Planning a Psychology Investigation

Edited by Jamie (ScienceAid Editor), Administrator

Planning a Psychology Investigation

In this page will we look at the things you need to consider in planning a Psychological study, these techniques can be applied to any social science.

Aims and Hypotheses

It is important to know these are different and what these differences are.

The aim of a study is what you want to find out. When writing a project it is important that this is very specific.

A hypothesis states what your prediction is. There are two types of hypotheses. A null hypothesis where you state there will be no change. It is what you assume to be true until you can prove otherwise. The alternative hypothesis is the prediction you (usually) are trying to prove.

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The below table shows an example of these to help you understand.

Aim To investigate how useful is for science students.
Null Hypothesis Science Aid has no effect on students performance in tests.
Alternative Hypothesis Science Aid improves the performance of students in tests.


Sampling refers to the way that you select people for your investigation. There are several different methods that can be used. The table below outlines some of the different types and discusses the pros and cons of them.

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Sampling Type Definition Advantages Disadvantages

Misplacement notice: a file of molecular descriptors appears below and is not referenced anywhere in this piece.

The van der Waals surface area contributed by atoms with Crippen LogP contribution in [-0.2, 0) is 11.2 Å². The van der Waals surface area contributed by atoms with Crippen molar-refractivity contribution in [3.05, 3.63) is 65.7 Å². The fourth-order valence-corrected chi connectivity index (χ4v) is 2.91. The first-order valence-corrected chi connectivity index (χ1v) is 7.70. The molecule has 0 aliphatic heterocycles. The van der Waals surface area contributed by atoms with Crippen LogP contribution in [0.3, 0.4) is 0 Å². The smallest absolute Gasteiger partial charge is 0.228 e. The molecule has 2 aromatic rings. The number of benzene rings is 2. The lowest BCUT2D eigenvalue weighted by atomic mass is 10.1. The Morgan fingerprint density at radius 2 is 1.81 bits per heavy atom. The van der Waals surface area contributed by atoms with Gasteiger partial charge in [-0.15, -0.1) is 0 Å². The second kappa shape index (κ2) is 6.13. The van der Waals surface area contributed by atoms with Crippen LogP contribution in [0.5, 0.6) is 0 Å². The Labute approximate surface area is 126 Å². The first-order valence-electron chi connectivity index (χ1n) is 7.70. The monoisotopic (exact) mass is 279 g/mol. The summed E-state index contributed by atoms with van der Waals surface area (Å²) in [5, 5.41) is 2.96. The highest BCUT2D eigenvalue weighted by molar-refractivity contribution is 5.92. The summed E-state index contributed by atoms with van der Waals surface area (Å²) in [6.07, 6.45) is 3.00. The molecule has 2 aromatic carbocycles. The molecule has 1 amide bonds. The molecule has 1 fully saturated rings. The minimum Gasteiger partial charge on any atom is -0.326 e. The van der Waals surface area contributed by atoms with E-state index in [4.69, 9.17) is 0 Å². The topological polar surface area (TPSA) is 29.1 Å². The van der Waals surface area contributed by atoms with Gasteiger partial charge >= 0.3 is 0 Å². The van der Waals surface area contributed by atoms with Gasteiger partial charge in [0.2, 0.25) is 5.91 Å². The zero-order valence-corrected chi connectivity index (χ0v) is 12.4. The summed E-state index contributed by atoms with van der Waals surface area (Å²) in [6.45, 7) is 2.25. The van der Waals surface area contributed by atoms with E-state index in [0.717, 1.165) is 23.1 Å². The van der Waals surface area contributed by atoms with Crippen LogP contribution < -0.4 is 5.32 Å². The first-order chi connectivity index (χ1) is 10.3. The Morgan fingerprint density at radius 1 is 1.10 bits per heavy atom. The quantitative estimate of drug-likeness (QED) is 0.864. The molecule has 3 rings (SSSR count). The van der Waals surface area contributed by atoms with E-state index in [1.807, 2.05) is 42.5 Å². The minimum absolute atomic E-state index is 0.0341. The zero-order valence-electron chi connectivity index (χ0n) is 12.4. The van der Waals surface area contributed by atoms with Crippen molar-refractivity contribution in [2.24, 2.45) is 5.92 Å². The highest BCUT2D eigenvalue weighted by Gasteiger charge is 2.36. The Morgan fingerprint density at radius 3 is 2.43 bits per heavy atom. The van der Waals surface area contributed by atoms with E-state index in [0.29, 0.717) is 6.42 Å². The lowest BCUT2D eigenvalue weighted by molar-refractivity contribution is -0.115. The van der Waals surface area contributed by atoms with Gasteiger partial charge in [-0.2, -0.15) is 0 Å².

Opportunity You use the first people who fit your criteria. Easiest sampling method, very inexpensive. Doesn't use a variety of people that represent the population. Can be biased because only people from your own social group are included.
Systematic Take every 2nd 10th etc. person Hopefully more representative, simple to do, has no bias. Because it is only based on chance there is no way of ensuring it is representative.
Random Everyone in the target population has an equal chance of being selected. Hopefully more represntative and has no bias. Can be difficult to implement and therefore expensive.
Stratified The proportions of people in the sample are equivalent to the population (eg. 50% female). Very representative and therefore the findings of an experiment using this method can be applied to everybody more easily. Complicated to make a sample that represents everybody so could take a long time and be expensive.


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Categories : Approaches

Recent edits by: Jamie (ScienceAid Editor)

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